Kenya is seen widely as a ‘stand out’ success story on financial inclusion. The 10-year period from 2005 to 2015 witnessed enormous change in the financial sector. In 2015, two-thirds of the adult population have access to formal financial services compared with one-quarter in 2005; 8 million more people have gained access to services. Finance providers, previously little engaged with and in retreat from the mass, low-income market, are now innovating and expanding.
These changes have coincided with the life of FSD Kenya, an organisation formed in 2005 to facilitate financial inclusion, with a distinctive approach – market systems development or ‘making markets work for the poor’ (M4P), and a distinctive organisational form – an independent trust. This case study is about FSD Kenya, the role it has played in Kenya and what can be learned from this. It shows that FSD Kenya’s contribution to financial inclusion, while varying between individual activities, has been substantial in aggregate, and that, globally (beyond Kenya), there are important lessons emerging from this experience for development funding and facilitating organisations.
The Kenyan financial system is bigger, more dynamic, more profitable and more innovative than ten years ago. It is also more inclusive, even if poor people have not been the biggest beneficiaries of its growth. Although helped by a generally favourable environment, FSD Kenya has contributed significantly to this change, pushing inclusion more quickly and successfully into the workings of the Kenyan financial sector. It has done this by intervening in a range of ways, throughout its ten-year life, and with different partners in the public and private sectors. While the specific focus of interventions has varied it has involved work on different aspects of the market system including capacity-building, innovation, regulation, research and public infrastructure.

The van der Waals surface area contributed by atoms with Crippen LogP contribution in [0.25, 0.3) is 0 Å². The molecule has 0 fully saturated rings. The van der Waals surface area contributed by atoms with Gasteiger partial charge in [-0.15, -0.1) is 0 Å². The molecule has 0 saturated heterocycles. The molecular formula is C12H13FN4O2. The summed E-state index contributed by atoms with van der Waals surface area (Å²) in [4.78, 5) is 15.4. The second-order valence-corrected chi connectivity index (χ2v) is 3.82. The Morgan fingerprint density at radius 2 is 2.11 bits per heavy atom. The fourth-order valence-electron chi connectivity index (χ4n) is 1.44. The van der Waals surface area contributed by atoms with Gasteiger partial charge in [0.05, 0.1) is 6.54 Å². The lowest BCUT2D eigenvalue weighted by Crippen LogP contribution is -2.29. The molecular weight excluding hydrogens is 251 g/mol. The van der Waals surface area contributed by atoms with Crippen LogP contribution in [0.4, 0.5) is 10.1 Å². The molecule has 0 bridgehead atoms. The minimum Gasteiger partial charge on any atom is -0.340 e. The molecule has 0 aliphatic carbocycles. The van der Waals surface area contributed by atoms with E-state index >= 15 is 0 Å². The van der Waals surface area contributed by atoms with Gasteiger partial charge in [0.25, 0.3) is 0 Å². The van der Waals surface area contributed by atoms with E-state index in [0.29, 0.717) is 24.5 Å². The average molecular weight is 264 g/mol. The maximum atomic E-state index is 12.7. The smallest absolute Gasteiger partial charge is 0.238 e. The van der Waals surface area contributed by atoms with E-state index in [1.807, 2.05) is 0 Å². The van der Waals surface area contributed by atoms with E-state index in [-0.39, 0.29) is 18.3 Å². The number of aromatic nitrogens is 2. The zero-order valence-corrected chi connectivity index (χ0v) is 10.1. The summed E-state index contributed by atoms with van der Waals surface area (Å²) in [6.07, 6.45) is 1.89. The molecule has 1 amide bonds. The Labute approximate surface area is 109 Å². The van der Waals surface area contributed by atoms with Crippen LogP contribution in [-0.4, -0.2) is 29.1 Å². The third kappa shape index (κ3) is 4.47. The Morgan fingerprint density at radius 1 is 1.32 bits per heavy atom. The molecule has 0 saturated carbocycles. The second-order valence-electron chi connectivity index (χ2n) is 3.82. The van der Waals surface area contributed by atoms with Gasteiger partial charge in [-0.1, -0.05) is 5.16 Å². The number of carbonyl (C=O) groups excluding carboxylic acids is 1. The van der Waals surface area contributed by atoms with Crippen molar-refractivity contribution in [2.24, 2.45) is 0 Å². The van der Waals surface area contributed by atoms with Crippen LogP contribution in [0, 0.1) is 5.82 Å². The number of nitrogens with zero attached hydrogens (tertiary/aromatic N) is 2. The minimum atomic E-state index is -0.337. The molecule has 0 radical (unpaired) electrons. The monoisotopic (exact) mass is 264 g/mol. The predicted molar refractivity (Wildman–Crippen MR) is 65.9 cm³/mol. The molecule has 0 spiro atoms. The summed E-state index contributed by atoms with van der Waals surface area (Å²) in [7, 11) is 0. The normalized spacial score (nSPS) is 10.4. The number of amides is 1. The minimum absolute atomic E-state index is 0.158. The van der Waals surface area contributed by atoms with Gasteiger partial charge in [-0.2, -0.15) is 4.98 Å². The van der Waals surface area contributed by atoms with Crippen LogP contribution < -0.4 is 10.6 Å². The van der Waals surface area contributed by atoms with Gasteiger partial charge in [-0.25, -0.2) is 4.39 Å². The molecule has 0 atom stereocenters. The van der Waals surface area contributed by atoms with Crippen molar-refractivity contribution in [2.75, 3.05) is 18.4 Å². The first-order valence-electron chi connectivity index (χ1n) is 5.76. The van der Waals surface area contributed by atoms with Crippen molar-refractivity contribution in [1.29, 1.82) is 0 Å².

For funders and facilitators alike, the most important lesson from the experience is that FSD Kenya’s positive impact is a vindication of its different function and form. The M4P approach that has guided its work has provided an appropriate framework and guidance for intervention and set a level of ambition that matches the development needs of the sector. As a trust, it has had the flexibility, operational space, resources and independence to engage effectively. More specifically, FSD Kenya has been effective because it has ‘got the big things right’ as a market facilitator.
Overall, for the financial inclusion/financial market development field globally, FSD Kenya’s experience therefore offers valuable learning for development organisations – funding agencies, practitioner facilitators, policy makers and researchers. It does not – cannot – provide all the answers to the challenge of facilitating inclusive financial markets, where some of the issues to be confronted – such as the ‘how much is enough’ challenge and political economy dilemmas – are inherently intractable. Nonetheless, FSD Kenya’s experience suggests a clear direction on how to engage effectively to bring about systemic change in financial (and other) markets.